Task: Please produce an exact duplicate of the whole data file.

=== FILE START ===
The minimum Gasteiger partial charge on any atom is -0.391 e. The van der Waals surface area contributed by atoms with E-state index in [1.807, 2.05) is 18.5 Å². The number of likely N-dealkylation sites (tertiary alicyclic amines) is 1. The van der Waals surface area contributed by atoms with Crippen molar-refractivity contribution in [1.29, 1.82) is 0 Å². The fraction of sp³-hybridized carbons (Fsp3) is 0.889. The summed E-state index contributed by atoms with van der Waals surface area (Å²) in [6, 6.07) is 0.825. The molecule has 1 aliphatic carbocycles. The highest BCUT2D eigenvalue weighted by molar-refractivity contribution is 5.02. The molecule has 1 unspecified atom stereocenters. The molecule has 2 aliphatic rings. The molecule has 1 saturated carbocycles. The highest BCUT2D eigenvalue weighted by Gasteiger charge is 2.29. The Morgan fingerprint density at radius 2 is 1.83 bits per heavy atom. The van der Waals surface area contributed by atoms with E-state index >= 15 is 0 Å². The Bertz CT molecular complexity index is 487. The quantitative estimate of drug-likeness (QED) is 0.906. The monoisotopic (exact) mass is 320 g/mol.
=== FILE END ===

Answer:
The minimum Gasteiger partial charge on any atom is -0.391 e. The van der Waals surface area contributed by atoms with E-state index in [1.807, 2.05) is 18.5 Å². The number of likely N-dealkylation sites (tertiary alicyclic amines) is 1. The van der Waals surface area contributed by atoms with Crippen molar-refractivity contribution in [1.29, 1.82) is 0 Å². The fraction of sp³-hybridized carbons (Fsp3) is 0.889. The summed E-state index contributed by atoms with van der Waals surface area (Å²) in [6, 6.07) is 0.825. The molecule has 1 aliphatic carbocycles. The highest BCUT2D eigenvalue weighted by molar-refractivity contribution is 5.02. The molecule has 1 unspecified atom stereocenters. The molecule has 2 aliphatic rings. The molecule has 1 saturated carbocycles. The highest BCUT2D eigenvalue weighted by Gasteiger charge is 2.29. The Morgan fingerprint density at radius 2 is 1.83 bits per heavy atom. The van der Waals surface area contributed by atoms with E-state index >= 15 is 0 Å². The Bertz CT molecular complexity index is 487. The quantitative estimate of drug-likeness (QED) is 0.906. The monoisotopic (exact) mass is 320 g/mol.